At the end of the day, the meetings in Florida resulted in similar findings to those across the nation.
“We have to invest in Hispanic students, in educating parents to get more involved, and to work together as a community. We can’t do it alone,” Ceja said.
For now, Ceja said the White House initiative will be working on putting together a report that includes recommendations for the next administration. The report will emphasize common problems related to culture, language and bullying. The report will be ready in December.
, Senior Liaison for the Latino American Community within the National Education Association
, took note of parents’ experiences and spoke of her commitment to working together to obtain better results in the educational process.
Villanueva encouraged actions that will result in structural changes designed to ease educational access for migrant children, who number close to 8,000 with RCMA in Florida. For example, Filomena Ramírez of Plant City, shared the story of a mother who had to leave her son behind in Michigan so that he could continue his high school studies because they were told that her son could not enroll at Strawberry Crest High School in Dover at his grade level if he arrived back in Florida after classes were already in session. School officials said there would be no way he could catch up and he would therefore not pass to the next grade.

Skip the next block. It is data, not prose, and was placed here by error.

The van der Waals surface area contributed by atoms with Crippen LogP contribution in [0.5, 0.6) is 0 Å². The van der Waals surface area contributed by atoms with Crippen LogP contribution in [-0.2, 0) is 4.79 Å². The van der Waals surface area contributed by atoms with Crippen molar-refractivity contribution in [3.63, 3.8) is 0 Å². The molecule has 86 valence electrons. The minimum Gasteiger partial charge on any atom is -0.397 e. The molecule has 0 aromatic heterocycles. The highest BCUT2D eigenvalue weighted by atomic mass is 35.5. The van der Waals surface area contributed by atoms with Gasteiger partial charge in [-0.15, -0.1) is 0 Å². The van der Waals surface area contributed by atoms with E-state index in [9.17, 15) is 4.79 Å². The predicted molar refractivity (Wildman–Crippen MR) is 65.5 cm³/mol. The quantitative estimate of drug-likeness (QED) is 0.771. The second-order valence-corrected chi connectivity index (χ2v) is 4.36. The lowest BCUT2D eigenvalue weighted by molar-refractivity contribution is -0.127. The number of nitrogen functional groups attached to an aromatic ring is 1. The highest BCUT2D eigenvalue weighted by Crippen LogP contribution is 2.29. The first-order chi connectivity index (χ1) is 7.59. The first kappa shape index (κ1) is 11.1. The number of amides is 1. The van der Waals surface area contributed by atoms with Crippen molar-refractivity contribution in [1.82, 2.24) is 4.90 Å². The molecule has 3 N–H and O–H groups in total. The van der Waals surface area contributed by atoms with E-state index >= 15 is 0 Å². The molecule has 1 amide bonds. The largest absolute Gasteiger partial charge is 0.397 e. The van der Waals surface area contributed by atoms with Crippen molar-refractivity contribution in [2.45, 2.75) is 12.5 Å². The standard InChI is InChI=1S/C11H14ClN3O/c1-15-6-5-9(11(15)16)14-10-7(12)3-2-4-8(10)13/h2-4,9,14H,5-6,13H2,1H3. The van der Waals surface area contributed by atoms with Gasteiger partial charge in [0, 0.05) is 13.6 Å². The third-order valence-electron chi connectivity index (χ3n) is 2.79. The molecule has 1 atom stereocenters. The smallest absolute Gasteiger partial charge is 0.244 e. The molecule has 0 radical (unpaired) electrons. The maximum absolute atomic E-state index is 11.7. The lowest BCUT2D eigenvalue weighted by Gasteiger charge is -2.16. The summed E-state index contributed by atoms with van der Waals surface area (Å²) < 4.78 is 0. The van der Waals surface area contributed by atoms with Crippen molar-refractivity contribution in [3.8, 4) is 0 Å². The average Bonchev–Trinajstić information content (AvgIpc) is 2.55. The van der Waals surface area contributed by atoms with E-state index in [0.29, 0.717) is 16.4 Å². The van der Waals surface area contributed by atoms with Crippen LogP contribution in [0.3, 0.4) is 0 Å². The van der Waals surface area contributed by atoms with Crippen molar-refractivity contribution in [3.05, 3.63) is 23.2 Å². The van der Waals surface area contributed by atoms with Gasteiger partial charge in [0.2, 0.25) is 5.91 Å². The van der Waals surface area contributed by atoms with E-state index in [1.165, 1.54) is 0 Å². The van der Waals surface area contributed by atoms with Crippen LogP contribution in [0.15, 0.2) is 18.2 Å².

“That is a tragedy and completely unacceptable,” Villanueva said.
“How is it possible that a mother has to leave her son in another state because the state that she’s migrating to for work purposes has already rejected her son because of his special situation as a migrant?” she asked.
Local farmers step up to provide scholarships
During the second day of sessions, agricultural business owners partook in a roundtable with institutions of higher education, such as the University of South Florida. USF has built an endowment worth over $3 million to benefit migrant students pursuing higher education.
Agricultural businesses, like Wish Farms, are also doing what they can to make a higher education attainable for the children of migrant workers.
“In 1997, USF contacted me to ask me to contribute to the graduation fund for their college preparatory study program,” said Gary Wishnatzki, owner of Wish Farms.
“When I went to see Ann Craston-Gingras, she gave me a tour. I asked, ‘What happens with these youth after they complete the prep program, do they attend university?’ and she answered, ‘No, they must return to work in the fields because they don’t have the means to pay for a college education. They don’t have money.’ And I said, ‘That’s terrible!’ I made the situation known to the tomato growers and they took on the challenge. Starting in 2000, we began organizing fundraising activities to raise funds. We raised between $60,000 to $70,000 each year -- all of it destined for scholarships for students who are children of agricultural workers. We changed our structure four years ago and now we have what is known as the strawberry picking challenge. Through it we raise about $80,000 each year in benefit of RCMA,” Wishnatzki said.
“It’s very good to hear from the students who are benefiting from the scholarships and from the actions taken by RCMA. We are doing the right thing, working together with the community, with the people who work very hard, with people who do the work that nobody else wants to do,” he added.
To read more stories from the 83 Degrees Media On The Ground storytelling project, follow these links for English and for Spanish.
The 83 Degrees Media On The Ground storytelling project is supported by Allegany Franciscan Ministries.